Am 10/2/2012 23:56, schrieb Angelo Borsotti:
> The problem I am trying to solve is to push to a remote server the
> source files only,
> while keeping in the local repo both sources and binaries. To do it, I
> keep an orphan
> branch, [...]
> # this is the commit on the master branch
> git init
> echo "aaa" >f1
> git add f1
> git commit -m A
> # this is the piece of the script that builds the sources branch
> git checkout --orphan sources
> # git rm --cached ... remove binaries, if any"
> git commit -m A --allow-empty
> git rev-list --all --pretty=oneline
> When there are binaries in the commit A, they are removed, and the
> tree for the second
> git commit is then different, and the commit is actually created.
> When there are no binaries (as in the script above, in which the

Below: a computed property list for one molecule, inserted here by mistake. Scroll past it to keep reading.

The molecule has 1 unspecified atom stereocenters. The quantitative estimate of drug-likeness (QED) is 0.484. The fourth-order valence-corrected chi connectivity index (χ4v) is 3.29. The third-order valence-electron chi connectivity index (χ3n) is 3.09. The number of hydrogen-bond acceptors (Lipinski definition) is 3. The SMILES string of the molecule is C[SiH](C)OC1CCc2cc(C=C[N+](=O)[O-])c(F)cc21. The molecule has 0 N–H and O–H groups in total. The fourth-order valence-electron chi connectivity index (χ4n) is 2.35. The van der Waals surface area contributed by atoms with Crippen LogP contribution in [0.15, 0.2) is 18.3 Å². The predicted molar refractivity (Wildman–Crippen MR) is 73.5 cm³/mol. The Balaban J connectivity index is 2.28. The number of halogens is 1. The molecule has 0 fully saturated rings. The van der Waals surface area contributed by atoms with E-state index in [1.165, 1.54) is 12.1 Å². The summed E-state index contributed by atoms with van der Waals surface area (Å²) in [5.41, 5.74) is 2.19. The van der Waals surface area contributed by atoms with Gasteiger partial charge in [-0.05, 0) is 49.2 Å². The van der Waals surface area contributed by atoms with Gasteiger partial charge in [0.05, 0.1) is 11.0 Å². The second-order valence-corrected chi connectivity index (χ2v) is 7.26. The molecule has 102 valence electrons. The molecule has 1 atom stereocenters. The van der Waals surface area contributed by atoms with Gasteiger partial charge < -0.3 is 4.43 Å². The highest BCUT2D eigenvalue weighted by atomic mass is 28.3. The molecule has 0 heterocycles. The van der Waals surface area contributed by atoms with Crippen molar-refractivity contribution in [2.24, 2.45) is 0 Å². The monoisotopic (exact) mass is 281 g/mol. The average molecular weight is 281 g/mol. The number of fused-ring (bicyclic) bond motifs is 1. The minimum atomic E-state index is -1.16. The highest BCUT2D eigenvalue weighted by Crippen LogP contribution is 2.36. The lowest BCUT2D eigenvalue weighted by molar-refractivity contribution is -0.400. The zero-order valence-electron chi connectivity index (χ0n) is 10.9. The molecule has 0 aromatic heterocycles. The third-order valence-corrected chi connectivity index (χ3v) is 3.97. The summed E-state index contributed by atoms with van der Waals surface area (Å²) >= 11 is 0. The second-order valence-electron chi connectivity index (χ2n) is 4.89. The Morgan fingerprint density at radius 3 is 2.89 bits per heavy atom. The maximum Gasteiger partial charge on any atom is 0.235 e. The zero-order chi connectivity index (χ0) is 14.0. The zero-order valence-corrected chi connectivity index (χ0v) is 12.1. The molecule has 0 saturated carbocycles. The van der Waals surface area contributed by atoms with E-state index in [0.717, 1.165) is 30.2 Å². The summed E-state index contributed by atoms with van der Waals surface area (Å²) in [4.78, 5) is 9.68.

> removal is commented out),
> the second git commit would not create any new commit, and I would not
> have an orphan
> branch. Thence the --allow-empty to force it to create a new commit.
> Unfortunately, it creates a new commit only if the system clock
> changes the seconds of
> the system time between the two git commits.
But the existing-and-not-created-commit has exactly the content that you
wanted. What's the point in insisting that it is different from any other
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